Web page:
With the alarming rise in mass shootings across the United States, Many states, including California, seek to address these devastating incidents of gun violence before they happen. The state’s “Red Flag Laws” are important legislative measures allowing gun violence restraining orders against individuals who’ve been deemed a threat to themselves or others.
Governor Gavin Newsom remarked that the state seeks to make gun violence in California “the exception, rather than the rule.” The Governor’s Office of Emergency Services has reached out to communities across the state to expand education on preventing firearm violence through proactive intervention, including through red flag laws.
What Are “Red Flag Laws?”
Research shows that 80% of those who commit either suicide or mass shootings make their plans known to family, and friends, or on social media. Red flag laws are gun-violence restraining orders(GVRO)—sometimes called gun confiscation laws. These laws allow ordinary citizens to step in and take action if they feel someone they are close to is at risk of causing themselves or others harm. The GVRO temporarily removes firearms and ammunition from someone who shows clear signs that they are a danger to themselves or to others.
A judge grants a gun violence restraining order against the individual at risk of committing a violent act and the police enforce the order by removing any guns and ammunition from the subject’s possession and/or preventing them from purchasing firearms, ammo, or magazines. The order also prevents the person from lawfully receiving a firearm or ammunition as a gift.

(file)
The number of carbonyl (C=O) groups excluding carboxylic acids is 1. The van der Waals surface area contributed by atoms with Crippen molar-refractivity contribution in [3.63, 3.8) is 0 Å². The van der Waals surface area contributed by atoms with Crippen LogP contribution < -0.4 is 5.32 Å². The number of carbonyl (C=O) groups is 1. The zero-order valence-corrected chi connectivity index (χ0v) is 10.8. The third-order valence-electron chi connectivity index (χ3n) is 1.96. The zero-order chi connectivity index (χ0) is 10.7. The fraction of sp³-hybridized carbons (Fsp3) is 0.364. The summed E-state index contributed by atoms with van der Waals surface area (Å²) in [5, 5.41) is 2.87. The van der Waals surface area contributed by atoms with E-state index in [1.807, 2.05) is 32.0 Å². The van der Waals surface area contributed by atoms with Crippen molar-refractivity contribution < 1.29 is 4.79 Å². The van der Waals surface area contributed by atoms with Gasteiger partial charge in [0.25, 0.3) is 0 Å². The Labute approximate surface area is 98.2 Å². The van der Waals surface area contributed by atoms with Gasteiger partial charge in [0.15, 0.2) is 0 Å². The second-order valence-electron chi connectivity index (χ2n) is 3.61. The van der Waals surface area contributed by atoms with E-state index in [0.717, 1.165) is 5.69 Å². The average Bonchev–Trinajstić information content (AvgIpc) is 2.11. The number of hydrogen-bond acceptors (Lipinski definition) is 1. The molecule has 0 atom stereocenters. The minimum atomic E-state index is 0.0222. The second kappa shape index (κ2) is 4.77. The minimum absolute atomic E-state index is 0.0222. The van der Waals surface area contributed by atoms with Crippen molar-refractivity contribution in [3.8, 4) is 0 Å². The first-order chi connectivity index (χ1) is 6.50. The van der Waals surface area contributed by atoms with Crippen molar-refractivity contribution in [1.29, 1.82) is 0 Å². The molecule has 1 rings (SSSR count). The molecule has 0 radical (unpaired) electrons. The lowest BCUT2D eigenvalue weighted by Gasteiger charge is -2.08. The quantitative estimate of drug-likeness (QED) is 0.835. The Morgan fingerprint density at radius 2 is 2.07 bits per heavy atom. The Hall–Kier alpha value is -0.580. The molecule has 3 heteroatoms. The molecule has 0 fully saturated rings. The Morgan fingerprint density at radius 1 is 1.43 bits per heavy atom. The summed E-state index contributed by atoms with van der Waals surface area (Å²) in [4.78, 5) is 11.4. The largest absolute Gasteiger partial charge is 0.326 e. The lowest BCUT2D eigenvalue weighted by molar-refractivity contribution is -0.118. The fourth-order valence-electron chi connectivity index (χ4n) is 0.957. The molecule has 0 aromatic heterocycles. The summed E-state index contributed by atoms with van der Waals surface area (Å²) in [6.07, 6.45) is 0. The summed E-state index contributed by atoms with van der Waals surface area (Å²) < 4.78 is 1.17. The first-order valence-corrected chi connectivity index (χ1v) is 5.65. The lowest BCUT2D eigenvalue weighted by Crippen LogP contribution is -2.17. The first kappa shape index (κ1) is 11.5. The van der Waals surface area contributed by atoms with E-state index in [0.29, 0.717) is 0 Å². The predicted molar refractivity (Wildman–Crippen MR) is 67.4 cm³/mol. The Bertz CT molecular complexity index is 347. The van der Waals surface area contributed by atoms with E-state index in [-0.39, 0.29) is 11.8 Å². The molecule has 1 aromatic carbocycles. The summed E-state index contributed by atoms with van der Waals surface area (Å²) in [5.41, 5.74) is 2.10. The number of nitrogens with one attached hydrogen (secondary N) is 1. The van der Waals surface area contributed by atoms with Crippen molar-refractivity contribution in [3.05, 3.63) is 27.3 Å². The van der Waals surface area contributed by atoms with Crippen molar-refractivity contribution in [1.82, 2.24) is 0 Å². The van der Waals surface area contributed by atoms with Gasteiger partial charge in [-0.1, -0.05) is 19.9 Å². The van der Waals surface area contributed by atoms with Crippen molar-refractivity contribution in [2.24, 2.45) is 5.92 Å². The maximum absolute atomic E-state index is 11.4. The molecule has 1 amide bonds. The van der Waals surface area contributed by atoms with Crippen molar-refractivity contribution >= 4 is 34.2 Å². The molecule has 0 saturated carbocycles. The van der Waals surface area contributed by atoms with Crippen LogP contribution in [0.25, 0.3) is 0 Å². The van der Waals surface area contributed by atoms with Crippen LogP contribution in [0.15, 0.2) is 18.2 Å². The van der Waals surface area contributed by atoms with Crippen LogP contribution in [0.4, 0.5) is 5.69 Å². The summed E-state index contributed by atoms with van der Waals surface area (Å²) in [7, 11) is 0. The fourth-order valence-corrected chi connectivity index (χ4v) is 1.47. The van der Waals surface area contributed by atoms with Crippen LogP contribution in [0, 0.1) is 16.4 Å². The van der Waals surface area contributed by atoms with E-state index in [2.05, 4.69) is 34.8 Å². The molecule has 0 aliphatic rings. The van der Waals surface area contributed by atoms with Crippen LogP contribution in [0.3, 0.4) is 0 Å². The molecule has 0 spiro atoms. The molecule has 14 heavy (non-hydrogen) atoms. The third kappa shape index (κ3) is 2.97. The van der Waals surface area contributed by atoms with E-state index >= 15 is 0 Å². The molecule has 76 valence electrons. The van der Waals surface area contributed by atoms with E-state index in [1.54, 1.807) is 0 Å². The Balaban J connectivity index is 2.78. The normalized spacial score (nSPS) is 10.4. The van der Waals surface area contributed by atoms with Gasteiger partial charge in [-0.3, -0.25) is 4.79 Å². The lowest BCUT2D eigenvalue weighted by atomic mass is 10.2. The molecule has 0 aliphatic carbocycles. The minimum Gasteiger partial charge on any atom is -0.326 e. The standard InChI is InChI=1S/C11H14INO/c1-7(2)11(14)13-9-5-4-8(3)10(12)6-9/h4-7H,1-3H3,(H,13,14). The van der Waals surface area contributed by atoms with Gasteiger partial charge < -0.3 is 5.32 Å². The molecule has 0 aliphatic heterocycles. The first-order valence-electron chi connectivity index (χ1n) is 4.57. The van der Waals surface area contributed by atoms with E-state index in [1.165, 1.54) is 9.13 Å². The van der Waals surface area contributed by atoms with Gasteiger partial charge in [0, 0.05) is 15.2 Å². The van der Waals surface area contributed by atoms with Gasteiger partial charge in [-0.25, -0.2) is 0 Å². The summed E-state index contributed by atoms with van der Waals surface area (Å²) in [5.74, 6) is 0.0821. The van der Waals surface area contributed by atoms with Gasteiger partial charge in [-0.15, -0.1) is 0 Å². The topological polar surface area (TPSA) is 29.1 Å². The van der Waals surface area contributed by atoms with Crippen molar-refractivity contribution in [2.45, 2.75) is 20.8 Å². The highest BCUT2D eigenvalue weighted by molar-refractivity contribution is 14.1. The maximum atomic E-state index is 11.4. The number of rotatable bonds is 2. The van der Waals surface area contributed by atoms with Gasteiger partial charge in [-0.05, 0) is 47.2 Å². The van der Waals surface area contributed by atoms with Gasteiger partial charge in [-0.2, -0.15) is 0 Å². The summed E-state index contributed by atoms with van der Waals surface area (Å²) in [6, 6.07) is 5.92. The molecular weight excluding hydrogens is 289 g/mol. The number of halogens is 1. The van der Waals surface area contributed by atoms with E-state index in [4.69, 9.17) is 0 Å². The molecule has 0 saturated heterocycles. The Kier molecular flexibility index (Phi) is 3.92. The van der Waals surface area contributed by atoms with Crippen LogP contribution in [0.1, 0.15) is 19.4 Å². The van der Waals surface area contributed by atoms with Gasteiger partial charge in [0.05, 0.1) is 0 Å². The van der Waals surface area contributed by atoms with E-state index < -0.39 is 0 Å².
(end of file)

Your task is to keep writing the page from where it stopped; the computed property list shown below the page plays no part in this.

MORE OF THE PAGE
Who Can Ask for a Red Flag Restraining Order?
In order to prevent the misuse of red flag laws—such as a neighbor with a grudge using the law for revenge—only specific people can ask for a GVRO in California if they have reason to suspect someone may commit violence against others or against themself. These include:
- A law enforcement officer
- An immediate family member including a spouse, parent, child, grandparent, or anyone living in the same household as the at-risk individual, or who lived with them within the past 6 months
- A boyfriend or girlfriend
- The individual’s employer
- A coworker in regular contact with the individual for at least a year (with the employer’s permission)
- A teacher or school employee who has had regular contact with the individual for at least six months (With permission from a supervisor or school administrator)
The person who suspects a family member, employee, coworker, or student of being a gun-violence risk must request the GVRO from a judge through an ex-parte petition. The judge then reviews the testimony and evidence and makes a decision to approve the request or deny it.
What If Someone Files a GVRO Against Me?
If a judge has approved a gun violence restraining order against you, you must comply with the order or risk arrest. You’ll also have a court date indicated in the papers served to you. It’s essential to appear in court—with an experienced attorney—to help you understand your options for responding to the order. An attorney can protect your right to due process.
A person under a gun-violence restriction order has the right to have the court review their case every 5 years.